Do you do another job except for writing and can you tell us more about it?

 Currently, I teach General Education classes full-time at a junior college in Southern Ohio.  I teach General English, Composition I & II, Public Speaking, Literature, and Strategies for Success. I enjoy teaching a great deal.

What is the name of your latest book, and if you had to summarize it in less than 20 words what would you say?

Shawndirea (Chronicles of Aetheaon: Book One).  A man risks his life to fulfill his promise to a faery in order to get her to her realm.

Who is your publisher? Or do you self-publish?

 I publish under my imprint: DeimosWeb Publishing.

How long does it usually take you to write a book, from the original idea to finishing writing it?

For most books, usually a year.  Shawndirea is a different matter though.  I scrapped one of my earliest books in 1994.  The plot just wasn’t working, so I killed it.  However, the characters in that book remained alive and quietly matured in my mind.  After twenty years they were allowed a chance to talk, and they took over. This is the longest novel I’ve written, but the pace at which the words came astounded me.

What can we expect from you in the future?  ie More books of the same genre? Books of a different genre?

 I’m already working on the second book in the Chronicles of Aetheaon series.  I’m writing a sci-fi novel, too.  Next year, I have a teen series I want to get started. Three titles and plotlines are in the works now.

What genre would you place your books into?

 The Darkness Series is cross-genre: sci-fi, dystopia, suspense, thriller, and mystery. Shawndirea is action/adventure, fantasy.

What made you decide to write that genre of book?

The characters are the ones that introduce me to themselves and their dilemmas. I simply follow and write down what occurs.

Do you have a favorite character from your books? And why are they your favorite?

Morton is my favorite character, and the majority of the readers love him, too. Morton is a genetically altered shifter that has the ability to speak. He’s a smart mouth on occasion but always loyal to his family. He made his debut in Predators of Darkness: Aftermath and has been in each book in the Darkness Series thereafter. He is the most stubborn character I have.  Just like a cat, he only does what he does when he wants to.  I can never force him to speak, so I treasure when he makes his appearance.

How long have you been writing?, and who or what inspired you to write? 

 I’ve been writing well over thirty years.  I fell in love with books and writing. I love using my imagination to create worlds and characters, so I think that’s why I write.

Do you have a certain routine you have for writing? ie You listen to music, sit in a certain chair?

  Since I started teaching, I write whenever I have free time.  For Shawndirea, I listened to fantasy game soundtracks.

Do you read all the reviews of your book/books?

 I do.

Do you choose a title first, or write the book then choose the title?

 I choose a temporary title because the title can change from time to time, depending upon the characters and the plot.

How do you come up with characters names and place names in your books?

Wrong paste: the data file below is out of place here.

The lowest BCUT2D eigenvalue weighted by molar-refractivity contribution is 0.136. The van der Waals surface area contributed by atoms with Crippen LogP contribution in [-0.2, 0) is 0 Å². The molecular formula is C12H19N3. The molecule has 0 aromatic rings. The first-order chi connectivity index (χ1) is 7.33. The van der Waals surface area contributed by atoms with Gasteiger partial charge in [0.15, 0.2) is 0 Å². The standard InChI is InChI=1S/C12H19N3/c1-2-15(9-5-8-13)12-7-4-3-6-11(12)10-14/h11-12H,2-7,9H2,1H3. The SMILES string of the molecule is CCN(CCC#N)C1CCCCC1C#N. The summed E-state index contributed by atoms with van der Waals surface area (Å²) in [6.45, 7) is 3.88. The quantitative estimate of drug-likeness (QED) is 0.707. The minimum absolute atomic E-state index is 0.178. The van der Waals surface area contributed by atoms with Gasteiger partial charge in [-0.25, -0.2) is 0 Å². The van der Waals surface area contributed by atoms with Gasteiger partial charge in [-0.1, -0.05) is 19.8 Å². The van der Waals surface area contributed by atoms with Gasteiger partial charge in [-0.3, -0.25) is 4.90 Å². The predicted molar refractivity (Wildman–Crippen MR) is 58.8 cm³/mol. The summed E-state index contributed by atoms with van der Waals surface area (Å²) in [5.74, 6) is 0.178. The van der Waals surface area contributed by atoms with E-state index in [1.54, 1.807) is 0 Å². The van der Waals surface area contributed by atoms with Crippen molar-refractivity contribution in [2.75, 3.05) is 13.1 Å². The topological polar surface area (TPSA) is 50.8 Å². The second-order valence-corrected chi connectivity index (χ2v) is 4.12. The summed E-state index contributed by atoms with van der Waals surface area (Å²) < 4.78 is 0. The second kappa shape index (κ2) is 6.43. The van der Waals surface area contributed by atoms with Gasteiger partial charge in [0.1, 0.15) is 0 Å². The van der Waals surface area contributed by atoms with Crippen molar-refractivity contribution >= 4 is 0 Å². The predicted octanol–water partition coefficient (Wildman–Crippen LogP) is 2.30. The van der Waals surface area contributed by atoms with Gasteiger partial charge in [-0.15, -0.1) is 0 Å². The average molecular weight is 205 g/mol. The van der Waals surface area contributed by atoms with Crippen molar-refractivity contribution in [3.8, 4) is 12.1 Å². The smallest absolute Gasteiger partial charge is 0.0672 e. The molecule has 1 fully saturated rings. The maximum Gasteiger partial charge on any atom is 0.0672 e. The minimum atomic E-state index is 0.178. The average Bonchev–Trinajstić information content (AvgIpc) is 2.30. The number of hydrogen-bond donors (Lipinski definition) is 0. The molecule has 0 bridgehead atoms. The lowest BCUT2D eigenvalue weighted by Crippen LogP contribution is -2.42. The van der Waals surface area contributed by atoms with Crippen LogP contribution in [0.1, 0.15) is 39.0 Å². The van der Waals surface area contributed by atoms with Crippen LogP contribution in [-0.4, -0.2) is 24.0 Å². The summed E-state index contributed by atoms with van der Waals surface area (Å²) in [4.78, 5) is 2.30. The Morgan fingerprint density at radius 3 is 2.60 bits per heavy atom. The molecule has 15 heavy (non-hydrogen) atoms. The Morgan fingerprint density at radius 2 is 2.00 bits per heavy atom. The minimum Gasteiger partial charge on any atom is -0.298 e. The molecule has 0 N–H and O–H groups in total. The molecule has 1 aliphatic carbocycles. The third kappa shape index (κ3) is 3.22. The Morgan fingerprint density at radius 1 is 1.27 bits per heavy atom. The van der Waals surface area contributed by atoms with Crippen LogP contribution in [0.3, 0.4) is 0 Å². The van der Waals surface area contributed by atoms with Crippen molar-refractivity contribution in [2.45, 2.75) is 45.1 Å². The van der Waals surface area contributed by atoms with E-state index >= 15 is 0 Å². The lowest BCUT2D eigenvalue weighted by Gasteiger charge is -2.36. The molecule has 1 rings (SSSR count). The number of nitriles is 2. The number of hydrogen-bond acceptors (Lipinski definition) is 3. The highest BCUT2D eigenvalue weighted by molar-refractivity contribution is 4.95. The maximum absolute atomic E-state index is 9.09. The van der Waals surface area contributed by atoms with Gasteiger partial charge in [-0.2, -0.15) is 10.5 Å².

Often they come to me when I least expect it.  Places can change, too. But for Predators of Darkness: Aftermath, Pittsburgh fit because of the geography (the peninsula).  My muse sets the scenery and quite well, I must add.  Devils Den and Shawndirea focus on a fictional town, Cider Knoll, near Somerset, Kentucky.  The bizarre thing is that I travelled to Somerset after I had written the rough draft of Devils Den, and the places I described in the novel were there.  I had never visited the area beforehand.  I had chills.

Are character names and place names decided after their creation? Or do you pick a character/place name and then invent them?

 For the map in Shawndirea, I sat down and used a town name generator for some of the names. Others came on their own.

Do you decide on character traits (ie shy, quiet, tomboy girl) before writing the whole book or as you go along?

Usually the characters reveal themselves slowly to me as I write. Again, I observe, take notes, and follow.  I never force a character because I love the “Ah-ha!” moments when they occur.

Are there any hidden messages or morals contained in your books? (Morals as in like Aesops Fables type of "The moral of this story is..")

 Not intentionally.

Which format of book do you prefer, eBook, hardback, or paperback?

 I still prefer paperbacks but am adjusting to eBooks.

What is your favorite book and Why?

 Difficult choice. Roger Zelazny’s Chronicles of Amber.

Have you read it more than once?


Do you think books transfer to movies well?


Which is you favorite/worst book to movie transfer?

 Stephen King’s “The Mist” was the worst book to movie transfer because of the ending.  The novella didn’t end like the movie.  The main character was not true to himself and would not have done what he did at the end.

Your favorite food is?

Eggplant Parmesan

Your favorite singer/group is?

 Alice Cooper

Your favorite color is?


Your favorite Author is?

Dean Koontz



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Leonard D. Hilley II currently lives in the mountains of Kentucky with his wife, Christal. He is a biologist that has also earned his MFA in creative writing. Having a passion for books at an early age, he knew he wanted to author his own creative works. He wrote his first novel at the age of eleven and has never lost his love for books.


Twitter: @Deimosweb Publishing